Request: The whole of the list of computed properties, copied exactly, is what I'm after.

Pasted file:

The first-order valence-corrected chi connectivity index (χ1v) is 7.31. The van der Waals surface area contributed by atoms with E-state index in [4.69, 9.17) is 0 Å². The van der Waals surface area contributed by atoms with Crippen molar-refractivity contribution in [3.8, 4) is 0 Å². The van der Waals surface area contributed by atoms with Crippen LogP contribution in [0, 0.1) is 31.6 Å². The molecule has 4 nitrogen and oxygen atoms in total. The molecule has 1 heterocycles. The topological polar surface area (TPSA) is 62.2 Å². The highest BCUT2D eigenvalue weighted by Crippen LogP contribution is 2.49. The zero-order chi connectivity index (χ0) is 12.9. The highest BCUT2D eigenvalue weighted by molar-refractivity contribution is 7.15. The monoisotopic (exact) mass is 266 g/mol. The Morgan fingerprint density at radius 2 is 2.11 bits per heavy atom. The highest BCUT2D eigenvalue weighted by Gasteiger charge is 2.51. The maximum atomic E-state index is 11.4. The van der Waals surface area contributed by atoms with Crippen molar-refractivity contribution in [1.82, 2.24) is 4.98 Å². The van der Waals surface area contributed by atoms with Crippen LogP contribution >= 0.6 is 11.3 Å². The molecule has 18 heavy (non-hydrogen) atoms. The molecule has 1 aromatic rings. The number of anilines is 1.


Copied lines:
The first-order valence-corrected chi connectivity index (χ1v) is 7.31. The van der Waals surface area contributed by atoms with E-state index in [4.69, 9.17) is 0 Å². The van der Waals surface area contributed by atoms with Crippen molar-refractivity contribution in [3.8, 4) is 0 Å². The van der Waals surface area contributed by atoms with Crippen LogP contribution in [0, 0.1) is 31.6 Å². The molecule has 4 nitrogen and oxygen atoms in total. The molecule has 1 heterocycles. The topological polar surface area (TPSA) is 62.2 Å². The highest BCUT2D eigenvalue weighted by Crippen LogP contribution is 2.49. The zero-order chi connectivity index (χ0) is 12.9. The highest BCUT2D eigenvalue weighted by molar-refractivity contribution is 7.15. The monoisotopic (exact) mass is 266 g/mol. The Morgan fingerprint density at radius 2 is 2.11 bits per heavy atom. The highest BCUT2D eigenvalue weighted by Gasteiger charge is 2.51. The maximum atomic E-state index is 11.4. The van der Waals surface area contributed by atoms with Crippen molar-refractivity contribution in [1.82, 2.24) is 4.98 Å². The van der Waals surface area contributed by atoms with Crippen LogP contribution >= 0.6 is 11.3 Å². The molecule has 18 heavy (non-hydrogen) atoms. The molecule has 1 aromatic rings. The number of anilines is 1.